Getting this started has proved more difficult than initially envisioned, who knows why. I say this because I have been completely overtaken by this work and the questions that have arisen from it so, naturally, writing about it should be easy, right?
Let's start with a little background (or perhaps quite a bit of it), when I accepted this internship at NPR, I had no idea, truly, what I was in for. I've spent the last two years immersed in digital humanities and librarianship, realizing that this space was perfect for me. It was a weird combination of all the things I love, addressing the many and myriad questions I had about being a scholar in the future whatever that means, and it allowed me to focus on the things at which I'm really quite good: workflows, information management, metadata, academic technology, and so on. These were things that, over the years, I've noticed musicology as a discipline had little interest in (something that did not and still makes no sense to me personally) and this outlet was one I needed badly. So when I saw the call for interns and read the description, I knew it was something I needed to do. I had no idea just how much that decision would change my life.
Well that was dramatic.
My internship began and I learned about my daily tasks, things I was aware of such as ingesting new promotional music into our in-house database. After a few weeks of general intern training and practice working with our systems, I moved on to the real meat: music information retrieval (MIR) mood tagging. Now I had to do some research, you know, real scholarly stuff first. I read published papers by those foremost in the field such as J Stephen Downie and read the documentation provided by Essentia, the algorithm library we use to assess our tracks. Scintillating stuff that lead to the deepest of rabbit warrens. It was here that I learned about digital musicology, a term I had heard but with which I had not engaged. I am still learning quite a bit about it but what I have gleaned so far is that…there are not a lot of musicologists involved in digital musicology. That might sound odd to you, it sounded odd to me at first. Let's spend a little time on that, shall we?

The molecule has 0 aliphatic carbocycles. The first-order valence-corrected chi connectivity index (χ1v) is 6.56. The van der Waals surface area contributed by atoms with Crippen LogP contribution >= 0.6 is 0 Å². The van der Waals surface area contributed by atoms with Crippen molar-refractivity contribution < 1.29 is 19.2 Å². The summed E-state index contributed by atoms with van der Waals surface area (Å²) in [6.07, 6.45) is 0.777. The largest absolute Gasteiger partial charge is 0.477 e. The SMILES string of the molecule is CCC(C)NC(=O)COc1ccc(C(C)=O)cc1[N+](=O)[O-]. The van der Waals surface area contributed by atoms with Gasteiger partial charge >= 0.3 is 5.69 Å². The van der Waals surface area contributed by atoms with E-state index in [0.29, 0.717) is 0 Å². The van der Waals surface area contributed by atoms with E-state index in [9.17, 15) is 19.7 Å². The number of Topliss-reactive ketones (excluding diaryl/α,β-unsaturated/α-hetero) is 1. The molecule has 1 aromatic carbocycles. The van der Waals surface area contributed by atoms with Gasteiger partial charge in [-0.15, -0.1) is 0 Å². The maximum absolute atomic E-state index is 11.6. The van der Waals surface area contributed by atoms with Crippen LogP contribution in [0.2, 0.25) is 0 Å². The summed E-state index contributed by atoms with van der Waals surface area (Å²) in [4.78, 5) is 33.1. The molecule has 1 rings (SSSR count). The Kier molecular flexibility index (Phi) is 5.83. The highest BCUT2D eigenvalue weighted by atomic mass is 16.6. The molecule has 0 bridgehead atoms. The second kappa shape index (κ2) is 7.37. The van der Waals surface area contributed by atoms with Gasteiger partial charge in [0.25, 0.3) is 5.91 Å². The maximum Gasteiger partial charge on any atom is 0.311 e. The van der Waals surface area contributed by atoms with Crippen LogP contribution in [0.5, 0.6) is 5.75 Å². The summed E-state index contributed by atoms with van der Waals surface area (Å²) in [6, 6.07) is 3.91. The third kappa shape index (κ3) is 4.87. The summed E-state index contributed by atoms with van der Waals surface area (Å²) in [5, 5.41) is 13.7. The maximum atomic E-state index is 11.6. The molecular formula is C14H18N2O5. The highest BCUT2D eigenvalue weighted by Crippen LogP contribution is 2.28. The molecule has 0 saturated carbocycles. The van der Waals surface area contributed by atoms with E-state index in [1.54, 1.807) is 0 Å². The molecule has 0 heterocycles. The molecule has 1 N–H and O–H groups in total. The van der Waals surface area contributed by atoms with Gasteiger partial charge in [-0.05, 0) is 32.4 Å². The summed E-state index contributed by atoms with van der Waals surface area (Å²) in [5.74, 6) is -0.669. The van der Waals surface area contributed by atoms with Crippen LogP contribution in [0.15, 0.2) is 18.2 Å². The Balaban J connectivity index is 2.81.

Digital musicology along with music information retrieval touches on a number of various fields: music theory, acoustics, music cognition/perception, music psychology, programming, music science, library studies, and more. I suggest the Frontiers in Digital Humanities page linked above for more information. And to be fair, there are musicologists engaged in this work, asking really interesting questions. But when MIR is put to work in the real world, say, music streaming services, the specific tools that musicologists have as humanists are shelved in favor of the tools of theorists and programmers.
Enter yours truly.
In the process of undertaking a massive assessment of several MIR algorithms, I found myself asking lots of epistemological questions — humanist questions — that seemed unanswered. What is tonality and how do we define it for an algorithm? What should be included in our training models? What biases are represented and replicated in our algorithms? Musicologist Anna Kijas touches on these things beautifully in her Medium post, taken from her keynote at the very recent Music Encoding Conference (at which my project supervisor was present) and I highly suggest reading it. I will get into all of the problems I have faced and am facing but this is already quite long for a blog post. (I know, it's my blog, I can do what I like. Point taken.) Plus, I feel it's only fair to give those problems the space they deserve.